St Melangell's Church, Pennant Melangell, Montgomeryshire
Photography: Howard Evans
Date: 7 August 2009
Camera: Canon EOS 50D digital
Dedication: St Melangell
Built: 11th century
Note 1. The circular churchyard of this remote church in the steep-sided Tanat Valley below the Berwyn mountains is entered through a lychgate dated 1632. The church itself is a much-altered twelfth century Norman structure, with a porch dated 1737 and a seventeenth century W tower with timber bell-stage and pyramidal roof added at the 1877 restoration. The outstanding feature is the 1958-59 reconstruction of the shrine of St Monacella, incorporating fragments of the original, the only one of its kind in Britain, dating from the second half of the twelfth century and now housed in the seventeenth century mortuary chapel at the east end of the chancel. St Monacella, the patron saint of hares, founded a nunnery here in the eighth century and the legend of her protecting one from Brochwel, Prince of Powys, is illustrated in a carving in the frieze of the fifteenth century screen now forming part of the W gallery [see description on Wikipedia website]. Recumbent effigies of Madog ap Iorwerth (c.1315) and a woman (St Monacella?), late fourteenth century. Wooden candelabrum dated 1733, eighteenth century Royal Arms and benefaction board; Norman tub font and Regency altar rails.
[Source: Soden, R. W. (1984) A Guide to Welsh Parish Churches Gomer Press, Llandysul; ISBN 0-86383-082-X].
Note 2. St Melangell's church is a simple single-chamber structure with an eastern apse and western tower at the head of the Tanat Valley where, according to legend a nunnery was possibly founded in the late 8thC. The body of the church is medieval, with a 19thC tower and 18thC porch. It contains many objects of interest including a 12thC font, a 15thC rood screen with carvings of the legend of St Melangell, and the restored shrine to St Melangell, which is reputedly the earliest surviving Romanesque shrine in Northern Europe. It is without doubt the most thoroughly studied church in Montgomeryshire, and much further information can be gleaned from Montgomeryshire Collections for 1994.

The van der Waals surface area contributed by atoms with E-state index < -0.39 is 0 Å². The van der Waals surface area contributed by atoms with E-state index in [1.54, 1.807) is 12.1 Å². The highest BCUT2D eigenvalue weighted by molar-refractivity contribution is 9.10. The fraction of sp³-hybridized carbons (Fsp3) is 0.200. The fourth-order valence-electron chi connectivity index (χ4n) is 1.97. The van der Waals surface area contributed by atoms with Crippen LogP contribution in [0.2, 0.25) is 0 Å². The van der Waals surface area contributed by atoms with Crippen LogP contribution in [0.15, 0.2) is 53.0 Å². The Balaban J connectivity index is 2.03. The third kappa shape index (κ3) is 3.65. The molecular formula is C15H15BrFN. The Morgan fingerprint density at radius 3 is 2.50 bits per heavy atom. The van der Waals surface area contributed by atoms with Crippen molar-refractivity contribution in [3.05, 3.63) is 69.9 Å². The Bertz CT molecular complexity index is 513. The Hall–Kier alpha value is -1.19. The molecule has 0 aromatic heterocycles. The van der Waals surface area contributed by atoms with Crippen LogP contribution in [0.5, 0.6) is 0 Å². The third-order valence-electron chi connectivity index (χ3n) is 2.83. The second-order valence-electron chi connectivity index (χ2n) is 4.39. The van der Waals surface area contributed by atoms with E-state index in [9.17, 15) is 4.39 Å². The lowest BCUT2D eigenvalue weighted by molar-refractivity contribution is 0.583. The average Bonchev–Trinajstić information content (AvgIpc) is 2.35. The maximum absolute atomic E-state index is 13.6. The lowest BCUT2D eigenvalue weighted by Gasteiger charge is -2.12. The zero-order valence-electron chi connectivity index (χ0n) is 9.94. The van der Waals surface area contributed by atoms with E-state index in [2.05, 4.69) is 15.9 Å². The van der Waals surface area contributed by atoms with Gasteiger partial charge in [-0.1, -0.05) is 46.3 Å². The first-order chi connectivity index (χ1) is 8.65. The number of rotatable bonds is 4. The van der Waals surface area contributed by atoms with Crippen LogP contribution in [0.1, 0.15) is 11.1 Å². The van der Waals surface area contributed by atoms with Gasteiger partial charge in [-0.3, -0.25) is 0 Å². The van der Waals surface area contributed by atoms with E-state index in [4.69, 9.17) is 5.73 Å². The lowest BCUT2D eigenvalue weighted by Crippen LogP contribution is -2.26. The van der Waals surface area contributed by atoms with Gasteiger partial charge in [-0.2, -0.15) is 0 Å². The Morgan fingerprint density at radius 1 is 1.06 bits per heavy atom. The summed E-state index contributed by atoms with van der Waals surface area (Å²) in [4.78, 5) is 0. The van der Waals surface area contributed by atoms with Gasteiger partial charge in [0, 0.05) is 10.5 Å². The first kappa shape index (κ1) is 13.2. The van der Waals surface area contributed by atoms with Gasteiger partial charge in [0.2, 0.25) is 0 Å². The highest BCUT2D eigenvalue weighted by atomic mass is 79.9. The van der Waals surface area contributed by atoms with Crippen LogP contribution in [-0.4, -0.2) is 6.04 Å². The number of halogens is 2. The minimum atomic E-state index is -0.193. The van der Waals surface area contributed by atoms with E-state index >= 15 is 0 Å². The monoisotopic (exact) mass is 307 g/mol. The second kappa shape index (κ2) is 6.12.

[Source: Clwyd-Powys Archaeological Trust (CPAT) website, where further details are provided]
Above: West gallery (left) with 15th century screen. Shrine to St Monacella (right).
Note 3. The church lies at the end of a remote valley. St Monacella founded a late 8th century monastery here and an 11th century shrine to this saint is located in the present chancel, formerly the nave. The south doorway and a fragment of the north wall are the only remaining parts of the Norman century church above the foundations. The church has undergone many alterations and restorations over the years.
[Source: The Old Parish Churches of Gwent, Glamorgan & Gower, by Mike Salter, Folly Publications, Malvern, 1991; ISBN 1-871731-08-9]
Above: Detail of screen at entrance to shrine to St Monacella.
Below: Fragment of medieval painting on wall of shrine to St Monacella.
Further details of St Melangell's Church are available on the St Melangell's Church and St Melangell Centre website.